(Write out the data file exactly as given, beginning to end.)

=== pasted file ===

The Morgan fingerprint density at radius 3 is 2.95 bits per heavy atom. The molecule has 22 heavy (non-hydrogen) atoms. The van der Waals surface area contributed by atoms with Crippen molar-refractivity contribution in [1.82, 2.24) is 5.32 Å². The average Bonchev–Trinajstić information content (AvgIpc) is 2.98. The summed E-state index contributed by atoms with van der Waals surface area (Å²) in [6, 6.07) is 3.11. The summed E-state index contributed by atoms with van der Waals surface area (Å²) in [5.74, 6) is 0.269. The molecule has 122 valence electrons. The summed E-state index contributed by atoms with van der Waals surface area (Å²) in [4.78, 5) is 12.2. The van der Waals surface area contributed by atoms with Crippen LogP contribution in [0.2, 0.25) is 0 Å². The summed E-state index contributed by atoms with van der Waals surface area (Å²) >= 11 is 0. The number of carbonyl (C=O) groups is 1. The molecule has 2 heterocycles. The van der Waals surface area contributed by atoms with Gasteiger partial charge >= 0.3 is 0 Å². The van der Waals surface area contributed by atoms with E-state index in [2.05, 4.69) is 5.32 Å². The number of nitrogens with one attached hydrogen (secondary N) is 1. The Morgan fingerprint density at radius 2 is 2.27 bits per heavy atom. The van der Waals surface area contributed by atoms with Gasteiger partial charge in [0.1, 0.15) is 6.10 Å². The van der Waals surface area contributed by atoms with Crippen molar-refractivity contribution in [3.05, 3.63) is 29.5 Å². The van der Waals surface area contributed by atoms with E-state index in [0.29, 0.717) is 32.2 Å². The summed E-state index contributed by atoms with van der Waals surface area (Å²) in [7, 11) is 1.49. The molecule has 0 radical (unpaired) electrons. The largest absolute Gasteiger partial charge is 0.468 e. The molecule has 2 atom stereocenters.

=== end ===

The Morgan fingerprint density at radius 3 is 2.95 bits per heavy atom. The molecule has 22 heavy (non-hydrogen) atoms. The van der Waals surface area contributed by atoms with Crippen molar-refractivity contribution in [1.82, 2.24) is 5.32 Å². The average Bonchev–Trinajstić information content (AvgIpc) is 2.98. The summed E-state index contributed by atoms with van der Waals surface area (Å²) in [6, 6.07) is 3.11. The summed E-state index contributed by atoms with van der Waals surface area (Å²) in [5.74, 6) is 0.269. The molecule has 122 valence electrons. The summed E-state index contributed by atoms with van der Waals surface area (Å²) in [4.78, 5) is 12.2. The van der Waals surface area contributed by atoms with Crippen LogP contribution in [0.2, 0.25) is 0 Å². The summed E-state index contributed by atoms with van der Waals surface area (Å²) >= 11 is 0. The number of carbonyl (C=O) groups is 1. The molecule has 2 heterocycles. The van der Waals surface area contributed by atoms with Gasteiger partial charge >= 0.3 is 0 Å². The van der Waals surface area contributed by atoms with E-state index in [2.05, 4.69) is 5.32 Å². The number of nitrogens with one attached hydrogen (secondary N) is 1. The Morgan fingerprint density at radius 2 is 2.27 bits per heavy atom. The van der Waals surface area contributed by atoms with Gasteiger partial charge in [0.1, 0.15) is 6.10 Å². The van der Waals surface area contributed by atoms with Crippen molar-refractivity contribution in [3.05, 3.63) is 29.5 Å². The van der Waals surface area contributed by atoms with E-state index in [0.29, 0.717) is 32.2 Å². The summed E-state index contributed by atoms with van der Waals surface area (Å²) in [7, 11) is 1.49. The molecule has 0 radical (unpaired) electrons. The largest absolute Gasteiger partial charge is 0.468 e. The molecule has 2 atom stereocenters.